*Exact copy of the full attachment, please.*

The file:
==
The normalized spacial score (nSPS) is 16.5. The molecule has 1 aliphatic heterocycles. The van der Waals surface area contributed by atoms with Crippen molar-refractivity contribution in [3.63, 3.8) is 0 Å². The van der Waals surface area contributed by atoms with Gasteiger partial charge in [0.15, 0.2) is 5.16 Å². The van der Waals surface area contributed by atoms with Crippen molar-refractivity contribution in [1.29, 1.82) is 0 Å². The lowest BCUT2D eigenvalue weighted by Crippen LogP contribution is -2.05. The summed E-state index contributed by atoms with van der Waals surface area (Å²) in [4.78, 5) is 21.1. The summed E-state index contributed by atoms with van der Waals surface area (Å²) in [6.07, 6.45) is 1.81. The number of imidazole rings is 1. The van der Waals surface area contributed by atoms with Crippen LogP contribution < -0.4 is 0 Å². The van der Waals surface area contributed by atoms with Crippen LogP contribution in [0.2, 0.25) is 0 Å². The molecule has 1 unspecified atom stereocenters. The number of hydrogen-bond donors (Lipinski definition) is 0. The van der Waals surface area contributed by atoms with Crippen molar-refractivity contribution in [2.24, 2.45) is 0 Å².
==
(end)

The normalized spacial score (nSPS) is 16.5. The molecule has 1 aliphatic heterocycles. The van der Waals surface area contributed by atoms with Crippen molar-refractivity contribution in [3.63, 3.8) is 0 Å². The van der Waals surface area contributed by atoms with Gasteiger partial charge in [0.15, 0.2) is 5.16 Å². The van der Waals surface area contributed by atoms with Crippen molar-refractivity contribution in [1.29, 1.82) is 0 Å². The lowest BCUT2D eigenvalue weighted by Crippen LogP contribution is -2.05. The summed E-state index contributed by atoms with van der Waals surface area (Å²) in [4.78, 5) is 21.1. The summed E-state index contributed by atoms with van der Waals surface area (Å²) in [6.07, 6.45) is 1.81. The number of imidazole rings is 1. The van der Waals surface area contributed by atoms with Crippen LogP contribution < -0.4 is 0 Å². The van der Waals surface area contributed by atoms with Crippen LogP contribution in [0.2, 0.25) is 0 Å². The molecule has 1 unspecified atom stereocenters. The number of hydrogen-bond donors (Lipinski definition) is 0. The van der Waals surface area contributed by atoms with Crippen molar-refractivity contribution in [2.24, 2.45) is 0 Å².